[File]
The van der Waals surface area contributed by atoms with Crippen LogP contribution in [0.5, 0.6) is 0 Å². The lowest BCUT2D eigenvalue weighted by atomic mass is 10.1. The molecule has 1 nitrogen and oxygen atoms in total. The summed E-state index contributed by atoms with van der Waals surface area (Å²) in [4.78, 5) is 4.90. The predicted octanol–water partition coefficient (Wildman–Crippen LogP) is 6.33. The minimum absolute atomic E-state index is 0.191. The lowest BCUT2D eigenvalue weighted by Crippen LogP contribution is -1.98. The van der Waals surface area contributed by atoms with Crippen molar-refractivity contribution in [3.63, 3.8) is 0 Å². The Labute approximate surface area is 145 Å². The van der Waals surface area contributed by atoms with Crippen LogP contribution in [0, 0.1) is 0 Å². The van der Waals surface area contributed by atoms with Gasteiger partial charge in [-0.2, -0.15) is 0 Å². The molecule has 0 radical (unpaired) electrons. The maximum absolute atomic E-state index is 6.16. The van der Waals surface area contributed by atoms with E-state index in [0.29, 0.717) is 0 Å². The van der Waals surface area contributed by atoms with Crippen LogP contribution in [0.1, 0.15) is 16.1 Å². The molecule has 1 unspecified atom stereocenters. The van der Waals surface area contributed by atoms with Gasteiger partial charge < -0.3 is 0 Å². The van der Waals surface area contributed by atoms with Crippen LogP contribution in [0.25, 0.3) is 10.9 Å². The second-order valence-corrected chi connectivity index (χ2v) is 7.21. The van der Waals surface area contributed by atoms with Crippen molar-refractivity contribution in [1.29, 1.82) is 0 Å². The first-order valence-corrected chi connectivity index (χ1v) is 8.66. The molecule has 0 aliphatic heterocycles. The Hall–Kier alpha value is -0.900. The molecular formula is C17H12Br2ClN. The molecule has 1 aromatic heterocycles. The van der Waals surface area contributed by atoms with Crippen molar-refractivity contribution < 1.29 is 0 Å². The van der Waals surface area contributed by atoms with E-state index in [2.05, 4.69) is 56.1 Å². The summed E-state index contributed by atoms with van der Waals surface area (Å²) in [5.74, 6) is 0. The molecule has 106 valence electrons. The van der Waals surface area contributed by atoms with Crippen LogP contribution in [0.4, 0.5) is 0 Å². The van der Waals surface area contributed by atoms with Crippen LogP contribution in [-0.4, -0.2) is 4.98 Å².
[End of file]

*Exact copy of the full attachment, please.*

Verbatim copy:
The van der Waals surface area contributed by atoms with Crippen LogP contribution in [0.5, 0.6) is 0 Å². The lowest BCUT2D eigenvalue weighted by atomic mass is 10.1. The molecule has 1 nitrogen and oxygen atoms in total. The summed E-state index contributed by atoms with van der Waals surface area (Å²) in [4.78, 5) is 4.90. The predicted octanol–water partition coefficient (Wildman–Crippen LogP) is 6.33. The minimum absolute atomic E-state index is 0.191. The lowest BCUT2D eigenvalue weighted by Crippen LogP contribution is -1.98. The van der Waals surface area contributed by atoms with Crippen molar-refractivity contribution in [3.63, 3.8) is 0 Å². The Labute approximate surface area is 145 Å². The van der Waals surface area contributed by atoms with Crippen LogP contribution in [0, 0.1) is 0 Å². The van der Waals surface area contributed by atoms with Gasteiger partial charge in [-0.2, -0.15) is 0 Å². The molecule has 0 radical (unpaired) electrons. The maximum absolute atomic E-state index is 6.16. The van der Waals surface area contributed by atoms with E-state index in [0.29, 0.717) is 0 Å². The van der Waals surface area contributed by atoms with Crippen LogP contribution in [0.1, 0.15) is 16.1 Å². The molecule has 1 unspecified atom stereocenters. The van der Waals surface area contributed by atoms with Gasteiger partial charge < -0.3 is 0 Å². The van der Waals surface area contributed by atoms with Crippen LogP contribution in [0.25, 0.3) is 10.9 Å². The second-order valence-corrected chi connectivity index (χ2v) is 7.21. The van der Waals surface area contributed by atoms with Crippen molar-refractivity contribution in [1.29, 1.82) is 0 Å². The first-order valence-corrected chi connectivity index (χ1v) is 8.66. The molecule has 0 aliphatic heterocycles. The Hall–Kier alpha value is -0.900. The molecular formula is C17H12Br2ClN. The molecule has 1 aromatic heterocycles. The van der Waals surface area contributed by atoms with Crippen molar-refractivity contribution < 1.29 is 0 Å². The van der Waals surface area contributed by atoms with E-state index in [2.05, 4.69) is 56.1 Å². The summed E-state index contributed by atoms with van der Waals surface area (Å²) in [5.74, 6) is 0. The molecule has 106 valence electrons. The van der Waals surface area contributed by atoms with Crippen LogP contribution in [0.4, 0.5) is 0 Å². The van der Waals surface area contributed by atoms with Crippen LogP contribution in [-0.4, -0.2) is 4.98 Å².